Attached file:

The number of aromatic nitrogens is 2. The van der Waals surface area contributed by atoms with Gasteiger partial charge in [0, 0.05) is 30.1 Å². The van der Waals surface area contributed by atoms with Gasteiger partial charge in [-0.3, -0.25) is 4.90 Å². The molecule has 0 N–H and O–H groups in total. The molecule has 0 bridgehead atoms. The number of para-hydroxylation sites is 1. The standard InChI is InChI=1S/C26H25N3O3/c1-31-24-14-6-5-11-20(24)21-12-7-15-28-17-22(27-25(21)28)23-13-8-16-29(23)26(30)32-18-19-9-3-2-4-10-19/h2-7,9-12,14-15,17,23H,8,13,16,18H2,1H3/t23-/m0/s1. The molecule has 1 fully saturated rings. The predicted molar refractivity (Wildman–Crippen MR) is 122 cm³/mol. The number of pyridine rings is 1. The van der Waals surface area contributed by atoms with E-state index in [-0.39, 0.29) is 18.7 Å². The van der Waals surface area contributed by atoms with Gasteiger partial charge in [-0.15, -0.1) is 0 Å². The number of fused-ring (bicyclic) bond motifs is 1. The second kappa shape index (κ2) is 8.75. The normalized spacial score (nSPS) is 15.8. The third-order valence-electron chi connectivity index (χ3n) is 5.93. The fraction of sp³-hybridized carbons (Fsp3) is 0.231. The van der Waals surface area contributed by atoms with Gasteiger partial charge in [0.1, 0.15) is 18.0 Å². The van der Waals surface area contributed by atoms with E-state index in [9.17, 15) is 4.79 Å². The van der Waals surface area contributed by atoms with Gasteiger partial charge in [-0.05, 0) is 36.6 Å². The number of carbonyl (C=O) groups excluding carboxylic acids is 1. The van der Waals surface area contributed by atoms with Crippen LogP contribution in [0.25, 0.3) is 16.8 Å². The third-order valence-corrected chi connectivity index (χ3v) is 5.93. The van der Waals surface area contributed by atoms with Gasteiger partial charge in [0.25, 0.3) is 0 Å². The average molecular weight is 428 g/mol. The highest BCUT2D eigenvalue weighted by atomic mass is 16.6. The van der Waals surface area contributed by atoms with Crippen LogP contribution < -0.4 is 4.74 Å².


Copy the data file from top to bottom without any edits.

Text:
The number of aromatic nitrogens is 2. The van der Waals surface area contributed by atoms with Gasteiger partial charge in [0, 0.05) is 30.1 Å². The van der Waals surface area contributed by atoms with Gasteiger partial charge in [-0.3, -0.25) is 4.90 Å². The molecule has 0 N–H and O–H groups in total. The molecule has 0 bridgehead atoms. The number of para-hydroxylation sites is 1. The standard InChI is InChI=1S/C26H25N3O3/c1-31-24-14-6-5-11-20(24)21-12-7-15-28-17-22(27-25(21)28)23-13-8-16-29(23)26(30)32-18-19-9-3-2-4-10-19/h2-7,9-12,14-15,17,23H,8,13,16,18H2,1H3/t23-/m0/s1. The molecule has 1 fully saturated rings. The predicted molar refractivity (Wildman–Crippen MR) is 122 cm³/mol. The number of pyridine rings is 1. The van der Waals surface area contributed by atoms with E-state index in [-0.39, 0.29) is 18.7 Å². The van der Waals surface area contributed by atoms with Gasteiger partial charge in [-0.15, -0.1) is 0 Å². The number of fused-ring (bicyclic) bond motifs is 1. The second kappa shape index (κ2) is 8.75. The normalized spacial score (nSPS) is 15.8. The third-order valence-electron chi connectivity index (χ3n) is 5.93. The fraction of sp³-hybridized carbons (Fsp3) is 0.231. The van der Waals surface area contributed by atoms with Gasteiger partial charge in [0.1, 0.15) is 18.0 Å². The van der Waals surface area contributed by atoms with E-state index in [9.17, 15) is 4.79 Å². The van der Waals surface area contributed by atoms with Gasteiger partial charge in [-0.05, 0) is 36.6 Å². The number of carbonyl (C=O) groups excluding carboxylic acids is 1. The van der Waals surface area contributed by atoms with Crippen LogP contribution in [0.25, 0.3) is 16.8 Å². The third-order valence-corrected chi connectivity index (χ3v) is 5.93. The van der Waals surface area contributed by atoms with Gasteiger partial charge in [0.25, 0.3) is 0 Å². The average molecular weight is 428 g/mol. The highest BCUT2D eigenvalue weighted by atomic mass is 16.6. The van der Waals surface area contributed by atoms with Crippen LogP contribution < -0.4 is 4.74 Å².